“One against you, lady,” he said with a dark gleam in his eye, for he knew her yet knew her not, and knew she was up to no good.
“That is so,” she said.
“So it is I who will put a forbidding-curse upon you!” he declared, “and this curse will bite you heel if you eat food in Ireland before you fetch the sharp spear which Cú Roi mac Dairí had in his hand when conquering Ireland and the great world.”
So in haste Becuma left him and began to search all the fairy mounds of old in all of Ireland, where she found scant welcome, for her name was known, until she reached the Sidh of Eogabal, where Áine welcomed her. She was given a hundred and fifty youths and told that she would find the old fortress of Cú Roi, the royal hound, at the top of the mountain of Sliabh Mis.
Sure enough, just below the surface of the great tomb that lay atop that mountain, she found the spear and returned to Tara with all haste, laying it on Conn's knees.
The Fidcheall board was brought to them again, and again they played, but Art began to notice pieces going missing from the board and being moved around when he was looking away.
“The men of the fairy mound are stealing the pieces and moving them, lady,” he said “it's not you that's winning the game, but them!” Nonetheless they played on and Becuma won this match.
“Now it is my turn!” she exclaimed, “I curse you if a bite of food passes your lips in Ireland bfore you bring to me Delbchaem the daughter of Morgan!”
“But where is she?” asked Art in bafflement.
“in an island upon the wide ocean,” she said primly, “and that's all you'll learn from me!”
So Art packed his bags again and went to the shore near Inber Colptha, where a coracle loaded with food, equipment and other supplies awaited him on the sand. He pushed off and paddled across the ocean from one island to the next, like his father before him, until he came to a beautiful little island amid peaceful waters. Many were the wild apple trees and the cheery birds he saw, and the flowers were adorned with bees like jewels.
Maidens awaited him in a jewelled house whose roof was made of white and purple wings, and there he stayed for four and two weeks, eating from their inexhaustible cauldrons and drinking of their wine. Créide, the lady of the house kissed him three times before he left, wrapping about him a golden cloak from far off Arabia, and she warned him of the dread perils which lay ahead on his long-fated path.
Nonetheless he took what provisions they could give him and lifted his coracle up on his back, walking first through a wood that was travelled as though there were spear-points of battle under one’s feet, like leaves of the forest under the feet of men.
He left the forest and came to the shores of a luckless gulf of the sea, full of dumb-mouthed beasts. On all sides beasts and great sea monsters rose up around the coracle, so Art son of Conn strapped on his war attire and went among them warily. But the beasts were not so careful, swimming close to upset the coracle, so he began to slaughter and maim them until they sank into the dreadful depths, and the ocean turned red as the setting sun!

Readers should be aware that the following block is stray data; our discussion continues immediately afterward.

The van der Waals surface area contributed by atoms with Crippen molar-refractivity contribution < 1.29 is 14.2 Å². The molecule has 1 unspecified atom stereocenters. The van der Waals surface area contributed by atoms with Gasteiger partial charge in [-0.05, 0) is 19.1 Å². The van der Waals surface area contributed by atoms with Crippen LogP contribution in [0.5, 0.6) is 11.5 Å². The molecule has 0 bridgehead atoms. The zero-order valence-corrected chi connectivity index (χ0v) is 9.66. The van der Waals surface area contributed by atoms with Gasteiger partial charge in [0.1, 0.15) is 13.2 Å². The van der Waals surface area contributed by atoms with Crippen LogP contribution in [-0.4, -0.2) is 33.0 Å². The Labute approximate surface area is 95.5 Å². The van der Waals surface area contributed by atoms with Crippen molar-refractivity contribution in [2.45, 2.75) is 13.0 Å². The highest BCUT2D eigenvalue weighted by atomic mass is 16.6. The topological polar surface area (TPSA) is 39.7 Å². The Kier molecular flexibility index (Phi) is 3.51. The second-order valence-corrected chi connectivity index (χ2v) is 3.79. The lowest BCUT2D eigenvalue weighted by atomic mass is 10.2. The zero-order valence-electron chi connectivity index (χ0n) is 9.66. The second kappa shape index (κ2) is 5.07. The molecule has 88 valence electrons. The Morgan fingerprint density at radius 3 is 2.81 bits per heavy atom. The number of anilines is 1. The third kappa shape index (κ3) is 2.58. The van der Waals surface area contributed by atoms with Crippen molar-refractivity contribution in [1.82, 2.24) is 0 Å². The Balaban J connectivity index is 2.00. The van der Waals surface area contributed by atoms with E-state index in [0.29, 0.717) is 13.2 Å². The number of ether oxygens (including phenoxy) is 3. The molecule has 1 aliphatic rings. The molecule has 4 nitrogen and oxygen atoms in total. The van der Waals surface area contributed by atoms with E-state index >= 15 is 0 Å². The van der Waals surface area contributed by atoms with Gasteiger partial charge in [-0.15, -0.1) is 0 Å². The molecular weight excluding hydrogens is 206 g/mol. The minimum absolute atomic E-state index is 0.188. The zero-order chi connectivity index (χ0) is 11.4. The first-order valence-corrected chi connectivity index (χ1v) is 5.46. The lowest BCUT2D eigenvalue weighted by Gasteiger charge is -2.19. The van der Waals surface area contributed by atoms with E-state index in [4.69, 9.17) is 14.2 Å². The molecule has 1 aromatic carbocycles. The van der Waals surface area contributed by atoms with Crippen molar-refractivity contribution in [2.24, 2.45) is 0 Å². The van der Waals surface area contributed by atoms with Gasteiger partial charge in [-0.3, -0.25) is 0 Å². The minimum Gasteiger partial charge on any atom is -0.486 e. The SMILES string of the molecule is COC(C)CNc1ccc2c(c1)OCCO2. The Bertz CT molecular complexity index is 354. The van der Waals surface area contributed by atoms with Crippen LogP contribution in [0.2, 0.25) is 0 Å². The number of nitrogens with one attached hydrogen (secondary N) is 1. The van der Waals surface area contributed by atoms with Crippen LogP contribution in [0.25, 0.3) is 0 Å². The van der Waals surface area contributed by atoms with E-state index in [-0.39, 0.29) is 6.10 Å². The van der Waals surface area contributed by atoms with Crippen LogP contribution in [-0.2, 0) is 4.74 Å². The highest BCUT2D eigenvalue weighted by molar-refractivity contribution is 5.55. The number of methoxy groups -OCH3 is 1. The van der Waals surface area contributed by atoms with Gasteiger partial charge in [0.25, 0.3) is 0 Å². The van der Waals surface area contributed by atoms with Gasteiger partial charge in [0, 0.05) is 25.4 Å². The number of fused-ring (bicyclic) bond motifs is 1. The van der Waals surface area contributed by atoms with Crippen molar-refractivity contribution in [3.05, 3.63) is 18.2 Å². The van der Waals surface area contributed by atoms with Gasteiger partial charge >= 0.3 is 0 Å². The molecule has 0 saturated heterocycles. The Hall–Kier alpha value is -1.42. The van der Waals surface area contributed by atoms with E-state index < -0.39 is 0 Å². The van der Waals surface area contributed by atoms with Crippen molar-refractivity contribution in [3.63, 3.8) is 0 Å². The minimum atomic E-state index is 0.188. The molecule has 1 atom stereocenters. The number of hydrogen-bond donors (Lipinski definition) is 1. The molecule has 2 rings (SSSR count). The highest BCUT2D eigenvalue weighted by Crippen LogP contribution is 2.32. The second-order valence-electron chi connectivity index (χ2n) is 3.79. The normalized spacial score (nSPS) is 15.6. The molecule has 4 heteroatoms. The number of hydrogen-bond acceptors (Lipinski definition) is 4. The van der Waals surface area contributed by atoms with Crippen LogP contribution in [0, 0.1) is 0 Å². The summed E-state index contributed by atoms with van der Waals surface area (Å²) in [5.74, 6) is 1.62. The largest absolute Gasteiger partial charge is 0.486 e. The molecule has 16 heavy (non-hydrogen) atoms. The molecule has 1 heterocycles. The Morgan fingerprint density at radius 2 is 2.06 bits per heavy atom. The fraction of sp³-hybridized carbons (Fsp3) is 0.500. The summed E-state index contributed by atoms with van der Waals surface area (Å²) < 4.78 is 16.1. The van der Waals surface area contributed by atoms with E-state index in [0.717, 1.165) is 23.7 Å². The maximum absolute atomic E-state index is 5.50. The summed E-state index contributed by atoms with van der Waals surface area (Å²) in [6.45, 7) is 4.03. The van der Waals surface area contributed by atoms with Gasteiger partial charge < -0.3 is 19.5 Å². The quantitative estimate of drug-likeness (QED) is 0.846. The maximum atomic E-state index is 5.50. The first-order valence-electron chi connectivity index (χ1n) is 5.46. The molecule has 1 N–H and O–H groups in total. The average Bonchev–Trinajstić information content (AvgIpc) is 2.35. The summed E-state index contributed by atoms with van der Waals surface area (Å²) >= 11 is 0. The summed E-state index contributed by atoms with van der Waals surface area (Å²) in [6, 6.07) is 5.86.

When he had crossed the gulf he came then to a hard and rocky shore, above which rose an immense oak forest, dense and thorny, with a bitter cold mountain of ice rising higher behind it. Art travelled down a narrow path which wound through the centre of the gloomstruck forest wild, reaching at last a dark house.
Waiting for him in that house were seven hags and a bath of molten lead! And it was not a pleasant encounter for him since the hags pierced, pinched and hacked at him until morning, but his sharp weapons won through in the end.
Art, though weary, went on his way keeping a careful eye out until he came to the venomous icy mountain above, where he crossed a forked glen full of poisonous toads which were lying in wait for any travellers. After that he passed to the Saeb Mountain beyond, where many lions with long manes lay in wait for the beasts of the whole world.
Higher in the mountain he climbed, and the air grew thin and sharp until he reached an icy river, with a slender narrow bridge, before which stood a warrior giant with a pillar-stone. This looming dolmen was used by the giant, whose name was Curnan, the doorkeeper of the house of Morgan, to grind and sharpen his teeth! But no matter how mighty his thews, Art's weapon skills were mightier yet, and the giant fell into the river he had warded.
But no sooner had the giant fallen when Art saw another fierce warrior waiting on the other side of the river! He was mighty concerned and well he should be, for the maidens had told him the name of this man – Ailill Blacktooth he was, well named, a merciless champion who could be harmed by no weapon, nor could fire burn him, and water could not drown him.
Art decided then the best way was to subdue this hero of old by wrestling, and they began a brutal match, slinging insults and curses at one another fit to make the very air sizzle! But Art overcame him too, bending the savage head back so far that his neck snapped, and that was that.
Deciding it was time to take the kid gloves off and get serious, Art went on a rampage through Blacktooth's house, destroying the walls and roof, tearing off the doors and smashing the furniture. In his fury he grabbed Blacktooth's wife and threatened her with great harm unless she told him where to find the girl, who was hidden in Morgan's Dún in the Land of Wonders.
What he didn't know was that in this place also stood Coinchenn wife of Morgan, who had slain a dozen strong-handed warriors in battle before breakfast, two dozen after! The grim folk of these lands had the blood of the titans of old running yet through their veins, and in hers more than most.